The spotlight on Rumiko Takahashi’s career began in 1978 when she won an honorable mention in Shogakukan’s annual New Comic Artist Contest for Those Selfish Aliens. Later that same year, her boy-meets-alien comedy series, Urusei Yatsura, was serialized in Weekly Shonen Sunday. This phenomenally successful manga series was adapted into anime format and spawned a TV series and half a dozen theatrical-release movies, all incredibly popular in their own right. Takahashi followed up the success of her debut series with one blockbuster hit after another—Maison Ikkoku ran from 1980 to 1987, Ranma ½ from 1987 to 1996, and Inuyasha from 1996 to 2008. Other notable works include Mermaid Saga, Rumic Theater, and One-Pound Gospel. Takahashi won the prestigious Shogakukan Manga Award twice in her career, once for Urusei Yatsura in 1981 and the second time for Inuyasha in 2002. A majority of the Takahashi canon has been adapted into other media such as anime, live-action TV series, and film. Takahashi’s manga, as well as the other formats her work has been adapted into, have continued to delight generations of fans around the world. Distinguished by her wonderfully endearing characters, Takahashi’s work adeptly incorporates a wide variety of elements such as comedy, romance, fantasy, and martial arts. While her series are difficult to pin down into one simple genre, the signature style she has created has come to be known as the “Rumic World.” Rumiko Takahashi is an artist who truly represents the very best from the world of manga.

7 Responses to Sunday on the web with Viz

  1. […] released in Japan. More Shonen Sunday titles will be announced during Comic-Con International. David Welsh offers some background and commentary. [press […]

  2. […] Welsh polls his readers on what Japanese shoujo manga magazines would be good fodder for a U.S. anthology, and he puts in […]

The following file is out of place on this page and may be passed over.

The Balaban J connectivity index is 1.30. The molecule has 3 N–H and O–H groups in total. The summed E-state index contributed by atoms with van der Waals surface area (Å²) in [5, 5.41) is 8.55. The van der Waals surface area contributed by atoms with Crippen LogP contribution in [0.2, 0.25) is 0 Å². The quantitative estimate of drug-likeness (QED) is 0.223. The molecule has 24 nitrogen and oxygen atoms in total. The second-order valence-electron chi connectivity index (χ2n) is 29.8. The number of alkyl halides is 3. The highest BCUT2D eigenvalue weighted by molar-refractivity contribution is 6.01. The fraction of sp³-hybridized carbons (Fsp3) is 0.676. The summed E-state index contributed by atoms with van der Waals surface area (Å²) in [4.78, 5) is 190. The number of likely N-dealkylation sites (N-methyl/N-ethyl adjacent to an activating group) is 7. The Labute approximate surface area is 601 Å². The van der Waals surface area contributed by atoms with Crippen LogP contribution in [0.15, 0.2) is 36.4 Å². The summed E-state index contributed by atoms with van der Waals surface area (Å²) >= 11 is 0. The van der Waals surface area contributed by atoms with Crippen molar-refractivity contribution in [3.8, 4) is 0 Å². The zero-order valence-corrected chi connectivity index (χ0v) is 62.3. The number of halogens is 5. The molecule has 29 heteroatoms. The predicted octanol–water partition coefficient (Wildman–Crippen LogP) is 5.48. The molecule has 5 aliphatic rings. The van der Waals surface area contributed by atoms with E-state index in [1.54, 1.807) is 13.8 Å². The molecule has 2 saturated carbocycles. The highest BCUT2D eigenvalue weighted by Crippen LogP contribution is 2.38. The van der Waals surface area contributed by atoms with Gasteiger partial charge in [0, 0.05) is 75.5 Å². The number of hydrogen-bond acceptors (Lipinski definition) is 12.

3. lys says:

    It may just be wishful thinking, but I’d love to see more Margaret manga published here! For a long time I considered many of the series from Margaret or especially Betsuma (its slightly-older-age-demographic sister magazine) my favourites—LoveCom, High School Debut and Kimi ni Todoke are a couple great titles being published here. Lately my interests have shifted to Hakusensha’s Hana to Yume/LaLa shoujo manga empire, but those are spread out between so many US publishers and not affiliated with Viz like Shogakukan/Shueisha. Still, Margaret and Betsuma titles hold a special place in my heart. I’d love to see some sort of online feature and a chance to read more of those titles!

  4. Laura says:

    If I had a choice it would be Hana to Yume because it serializes the majority of authors I enjoy reading.

  5. Connie says:

    I voted for Princess, because I am inordinately fond of all of Akita Shoten’s series, and Princess seems to have produced a good number of great series. CMX seems to be the normal Akita Shoten shoujo licensor for America, though.

    For maximum wishful thinking, I also would have voted for Flowers, the josei anthology where Shogakukan seems to stick its older, popular artists. The artist line-up on the Flowers home page lists people like Yuu Watase, Moto Hagio, Setona Mizushiro, Yumi Tamura, Chiho Saito, Akimi Yoshida, Keiko Takemiya, and a number of others.

  6. lys says:

    I think Go!Comi has a lot of Akita Shoten shoujo titles too, probably even more than CMX? Princess does seem to have a fun, slightly different take on the shoujo genre. I’d like to read more of their titles here too!!

    But, since this is Viz, owned by Shogakukan and Shueisha, I think Flowers would actually probably have a better chance of getting picked up, if Viz decided to start up a josei line to go alongside their shoujo imprint (rather than just calling it all shoujo like they do now). Actually, that would be pretty cool…!

  7. Connie says:

    Yes! I knew there was one other publisher that picked up Akita Shoten licenses regularly, but it was escaping me. I was only thinking of Eroica and Apothecarius Argentum. I think you’re right, a good number of Go!Comi’s shoujo series are Akita Shoten titles, they’ve probably got more than CMX.